Imagine that it's a beautiful summer day in Moscow. It's 1987, and the Texas-USSR Musician's Exchange has swept the Soviet Republics and Десять негритят is all over the silver screens. In short, things are weird, the entire worldview that your grandparents were dragooned into is teetering on its edge, and the Soviet Top League for soccer won't start for a while yet. And then you get news about the 1992 Summer Olympics, to take place in rapidly-rebuilding Barcelona. There will be some new sports. Baseball will be one of them.
You are Sergei Shachin. You are in a bind. The Sports Journalists Union expects the good ol' boys in red to win, except nobody knows what the sport is. Your job relies on drumming up cocky enthusiasm for success on a sport that everyone's a bit unclear on. It involves tobacco, right?
Anyways, comrade Sergei, what do you do? You go to the archives. You think. You find a game. The boys at the vodka distillery call it "Lapta." You? You call it baseball.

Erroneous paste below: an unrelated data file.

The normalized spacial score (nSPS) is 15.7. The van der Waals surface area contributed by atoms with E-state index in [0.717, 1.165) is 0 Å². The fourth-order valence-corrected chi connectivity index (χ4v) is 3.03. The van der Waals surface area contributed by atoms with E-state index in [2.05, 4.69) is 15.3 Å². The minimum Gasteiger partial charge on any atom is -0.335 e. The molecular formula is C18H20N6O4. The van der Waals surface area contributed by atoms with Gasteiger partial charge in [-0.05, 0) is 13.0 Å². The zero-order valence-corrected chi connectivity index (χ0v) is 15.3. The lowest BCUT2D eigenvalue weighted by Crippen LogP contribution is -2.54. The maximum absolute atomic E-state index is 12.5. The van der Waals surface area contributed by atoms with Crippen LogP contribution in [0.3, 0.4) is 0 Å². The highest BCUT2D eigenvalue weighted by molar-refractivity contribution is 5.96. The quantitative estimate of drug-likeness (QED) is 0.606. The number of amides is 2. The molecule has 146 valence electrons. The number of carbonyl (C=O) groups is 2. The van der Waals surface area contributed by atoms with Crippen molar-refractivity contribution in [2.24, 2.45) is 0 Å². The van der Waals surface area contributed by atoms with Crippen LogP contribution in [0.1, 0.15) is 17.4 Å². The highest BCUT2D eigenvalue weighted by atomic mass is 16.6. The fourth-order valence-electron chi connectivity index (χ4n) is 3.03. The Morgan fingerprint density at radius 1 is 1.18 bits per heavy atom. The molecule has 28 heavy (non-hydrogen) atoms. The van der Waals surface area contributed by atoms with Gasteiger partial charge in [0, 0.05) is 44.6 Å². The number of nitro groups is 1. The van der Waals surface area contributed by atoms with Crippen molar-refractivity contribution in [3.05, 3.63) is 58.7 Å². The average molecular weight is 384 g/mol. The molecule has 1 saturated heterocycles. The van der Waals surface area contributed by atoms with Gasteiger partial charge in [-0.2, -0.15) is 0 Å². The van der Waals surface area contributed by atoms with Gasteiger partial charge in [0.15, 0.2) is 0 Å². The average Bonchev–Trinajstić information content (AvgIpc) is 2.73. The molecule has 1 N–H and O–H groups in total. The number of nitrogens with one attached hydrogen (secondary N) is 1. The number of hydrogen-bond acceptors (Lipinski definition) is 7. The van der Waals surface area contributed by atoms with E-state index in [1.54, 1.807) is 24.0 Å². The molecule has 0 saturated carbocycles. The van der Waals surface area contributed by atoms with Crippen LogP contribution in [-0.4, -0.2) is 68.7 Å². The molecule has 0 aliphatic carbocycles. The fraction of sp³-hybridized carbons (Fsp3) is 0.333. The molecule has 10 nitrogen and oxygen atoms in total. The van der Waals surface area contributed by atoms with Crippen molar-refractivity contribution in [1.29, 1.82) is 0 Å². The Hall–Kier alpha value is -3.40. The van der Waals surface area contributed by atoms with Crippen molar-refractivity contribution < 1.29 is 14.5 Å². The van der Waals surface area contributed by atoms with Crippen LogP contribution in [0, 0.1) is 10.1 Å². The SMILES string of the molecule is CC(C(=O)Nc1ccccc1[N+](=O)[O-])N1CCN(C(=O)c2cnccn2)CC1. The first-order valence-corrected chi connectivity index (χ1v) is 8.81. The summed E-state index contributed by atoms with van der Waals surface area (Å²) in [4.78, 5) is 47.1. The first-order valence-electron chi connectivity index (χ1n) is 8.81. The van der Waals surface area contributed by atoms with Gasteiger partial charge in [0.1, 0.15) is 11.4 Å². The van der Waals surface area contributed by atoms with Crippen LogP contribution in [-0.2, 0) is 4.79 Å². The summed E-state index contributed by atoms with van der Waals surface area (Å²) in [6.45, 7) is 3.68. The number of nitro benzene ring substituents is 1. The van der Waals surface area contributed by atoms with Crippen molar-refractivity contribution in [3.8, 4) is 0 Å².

It looks like a blast.
In all seriousness, it's a fantastic and incredible article about one of the world's superpowers trying to start up a team. Like Cool Runnings, but with antagonists. And an American volunteer John Candy-esque dude name Spooner, who says:
You have this strange spectacle of these well-conditioned athletes, real athletes, who pick up the ball and throw it like a girl.
The entire scene is so damned strange. Apparently teams in the Soviet far east have an advantage by bringing in Japanese washouts from the NPL. The Estonians have..not so much of an advantage.
Bill Keller wrote this article on July 20, 10 days after I was born. Keller was 38 years old and had the assignment of a lifetime; covering the very end of the USSR. He also got to write about baseball.
Keller's now the editor-in-chief of The Marshall Project, a new journalism start-up looking at the US criminal justice system. It's very well-respected, and I have no doubt if I ever run into him, the first thing I'll ask him is about Shachin's baseball dreams.
Those dreams? Well, the USSR didn't qualify. If it makes them feel any better, the Yanks failed to medal, losing a tiebreaker to Chinese Taipei.
Keller, for his part, would go on to be one of the more tremendous partisans supporting the US-Iraq War. It won't be 1987 forever.
I can't find out what happened to Sergei Shachin. The more I look into this story, the less it makes sense. But Shachin had one good point:
''The best players,'' he stated, ''are the Cubans.''
The Cubans won the gold in 1992 behind a young workhorse named Orlando Hernandez. One wonders if Brayan Pena and Aroldis Chapman saw it on TV. And if they could compare it at all to whatever the heck Lapta is.